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Vaping Better Than Smoking?

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Vaping The increasing use of e-cigarettes, particularly among young people, is a dangerous trend with real health risks. For many reasons, electronic cigarettes should not be promoted as a safe alternative to smoking.

Although fewer people are smoking or starting to smoke than ever before, many others are using other forms of tobacco and electronic nicotine delivery systems. The increasing use of electronic roll-your-owns (also known as vaping) among children and adolescents in recent years poses a serious public health threat.

Battery-powered devices come in many forms and can resemble traditional cigarettes, pens, or even high-tech gadgets. Users inhale and exhale a vapor-like mist. This type of nicotine consumption poses health risks for both users and non-users.

Lots of Negative Aspects. Few Potential Positives

E-cigarette advocates say the devices can help people quit smoking. However, much more evidence is needed to determine if they are an effective way to quit smoking. Research suggests users are more likely to continue to smoke and vape at the same time, known as “dual use.”

The American Heart Association recommends using best practices to successfully quit smoking.

Many People Believe that Vaping

Is less harmful than smoking. While it is true that e-cigarette aerosol does not contain all of the impurities found in tobacco smoke, it is still not safe. Here are some of the reasons:

Most e-cigarettes release nicotine, an extremely addictive substance that can damage the developing brains of adolescents and children, as well as the fetuses of women who use e-cigarettes during pregnancy. Some types expose users to even higher levels of nicotine than traditional cigarettes.

In addition to nicotine, e-cigarette vapor contains potentially harmful substances such as diacetyl (a chemical linked to serious lung disease), cancer-causing chemicals, volatile organic compounds (VOCs), and heavy metals such as nickel, tin, and lead. . Consumers breathe these toxic pollutants directly, but others who are simply in close proximity also risk passive exposure.

The liquid used in electronic cigarettes can be dangerous not only because of its intended use. Children and adults have been poisoned after swallowing, inhaling, or absorbing the liquid through the skin or eyes.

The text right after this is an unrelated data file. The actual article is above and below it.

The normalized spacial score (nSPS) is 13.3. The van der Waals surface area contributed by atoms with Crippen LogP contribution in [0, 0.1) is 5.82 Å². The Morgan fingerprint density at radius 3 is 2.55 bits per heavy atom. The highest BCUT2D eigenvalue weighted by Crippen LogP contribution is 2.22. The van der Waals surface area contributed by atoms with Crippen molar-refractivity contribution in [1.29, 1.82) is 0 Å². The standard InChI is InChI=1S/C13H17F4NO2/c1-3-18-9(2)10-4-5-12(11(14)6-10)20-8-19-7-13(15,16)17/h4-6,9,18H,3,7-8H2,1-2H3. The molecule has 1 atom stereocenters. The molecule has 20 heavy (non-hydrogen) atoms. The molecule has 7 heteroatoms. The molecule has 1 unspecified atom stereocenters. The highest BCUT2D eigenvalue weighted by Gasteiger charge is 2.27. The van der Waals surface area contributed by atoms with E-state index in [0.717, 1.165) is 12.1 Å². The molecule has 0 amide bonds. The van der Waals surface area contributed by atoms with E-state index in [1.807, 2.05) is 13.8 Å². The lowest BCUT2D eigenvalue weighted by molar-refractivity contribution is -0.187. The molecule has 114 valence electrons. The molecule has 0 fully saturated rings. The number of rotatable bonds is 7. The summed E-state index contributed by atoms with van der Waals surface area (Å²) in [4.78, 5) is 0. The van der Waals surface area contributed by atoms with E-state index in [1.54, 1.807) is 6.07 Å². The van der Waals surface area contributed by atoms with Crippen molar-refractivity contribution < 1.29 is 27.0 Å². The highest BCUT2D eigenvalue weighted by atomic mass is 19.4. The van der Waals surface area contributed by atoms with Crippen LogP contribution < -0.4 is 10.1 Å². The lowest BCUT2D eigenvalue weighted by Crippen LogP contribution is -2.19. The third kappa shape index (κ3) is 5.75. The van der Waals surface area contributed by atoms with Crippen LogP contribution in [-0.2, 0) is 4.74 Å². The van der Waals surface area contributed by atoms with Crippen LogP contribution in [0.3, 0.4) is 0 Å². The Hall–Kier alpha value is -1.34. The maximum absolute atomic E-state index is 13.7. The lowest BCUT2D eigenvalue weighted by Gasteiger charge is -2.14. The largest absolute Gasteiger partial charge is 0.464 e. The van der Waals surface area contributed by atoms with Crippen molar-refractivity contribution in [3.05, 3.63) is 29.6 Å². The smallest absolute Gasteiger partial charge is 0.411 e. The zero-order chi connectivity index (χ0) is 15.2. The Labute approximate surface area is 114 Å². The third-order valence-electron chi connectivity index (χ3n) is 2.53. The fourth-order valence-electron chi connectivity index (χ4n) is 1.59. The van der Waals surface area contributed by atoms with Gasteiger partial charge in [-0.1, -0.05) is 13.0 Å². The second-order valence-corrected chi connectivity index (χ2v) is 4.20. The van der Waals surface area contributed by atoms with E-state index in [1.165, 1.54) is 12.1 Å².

E-cigarettes have been linked to thousands of cases of serious lung injury, some resulting in death. Although the exact cause remains unconfirmed, the CDC recommends that people not use e-cigarettes.

The biggest public health threat posed by e-cigarettes is that the growing popularity of vaping may “return” tobacco use to normal, which has been declining for years. Reversing the hard-won gains in global smoking control efforts would be catastrophic. Smoking remains the leading preventable cause of death, killing 480,000 Americans each year.

A Danger for Children and Young People.

Tobacco companies have set out to captivate a new generation of nicotine and tobacco.

In 2017 alone, they spent more than $8.6 billion on aggressive advertising, which equates to more than $23 million a day and nearly $1 million an hour.

Almost 80% of middle and high school students. Or 4 in 5 children, we expose to e-cigarette advertisements in 2016.

Electronic cigarettes are currently the most common form of tobacco use among children and adolescents. In 2018, its usage doubled from the previous year among US high school students.

Many young people say they have tried e-cigarettes partly because of the appealing taste. More than 80% of teens say their first vape product flavored.

More Effort and Research Needed

The top US health official called the use of e-cigarettes among young people a “public health alarm”. The American Heart Association shares this opinion. Therefore, we advocate the use of stricter standards that:

Include e-Cigarettes in Anti-Smoking Laws;

regulate and tax e-cigarettes like other tobacco products;

remove any flavorings, including menthol, that make these products more attractive to children and young people;

 

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